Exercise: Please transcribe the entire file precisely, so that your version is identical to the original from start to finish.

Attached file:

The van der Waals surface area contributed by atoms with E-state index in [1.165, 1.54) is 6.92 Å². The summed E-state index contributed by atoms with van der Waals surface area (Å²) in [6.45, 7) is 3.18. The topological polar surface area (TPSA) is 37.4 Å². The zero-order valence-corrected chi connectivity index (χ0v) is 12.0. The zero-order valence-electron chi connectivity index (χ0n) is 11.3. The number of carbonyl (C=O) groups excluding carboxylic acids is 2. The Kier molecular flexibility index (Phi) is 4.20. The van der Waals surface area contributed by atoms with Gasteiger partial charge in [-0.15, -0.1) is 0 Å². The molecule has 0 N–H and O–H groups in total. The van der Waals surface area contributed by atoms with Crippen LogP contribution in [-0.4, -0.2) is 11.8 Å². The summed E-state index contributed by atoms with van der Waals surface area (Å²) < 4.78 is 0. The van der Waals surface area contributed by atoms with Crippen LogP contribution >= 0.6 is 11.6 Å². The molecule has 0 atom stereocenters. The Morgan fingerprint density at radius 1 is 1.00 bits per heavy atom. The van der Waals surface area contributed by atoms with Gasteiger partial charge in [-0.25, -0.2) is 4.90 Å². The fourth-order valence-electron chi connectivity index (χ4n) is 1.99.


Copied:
The van der Waals surface area contributed by atoms with E-state index in [1.165, 1.54) is 6.92 Å². The summed E-state index contributed by atoms with van der Waals surface area (Å²) in [6.45, 7) is 3.18. The topological polar surface area (TPSA) is 37.4 Å². The zero-order valence-corrected chi connectivity index (χ0v) is 12.0. The zero-order valence-electron chi connectivity index (χ0n) is 11.3. The number of carbonyl (C=O) groups excluding carboxylic acids is 2. The Kier molecular flexibility index (Phi) is 4.20. The van der Waals surface area contributed by atoms with Gasteiger partial charge in [-0.15, -0.1) is 0 Å². The molecule has 0 N–H and O–H groups in total. The van der Waals surface area contributed by atoms with Crippen LogP contribution in [-0.4, -0.2) is 11.8 Å². The summed E-state index contributed by atoms with van der Waals surface area (Å²) < 4.78 is 0. The van der Waals surface area contributed by atoms with Crippen LogP contribution >= 0.6 is 11.6 Å². The molecule has 0 atom stereocenters. The Morgan fingerprint density at radius 1 is 1.00 bits per heavy atom. The van der Waals surface area contributed by atoms with Gasteiger partial charge in [-0.25, -0.2) is 4.90 Å². The fourth-order valence-electron chi connectivity index (χ4n) is 1.99.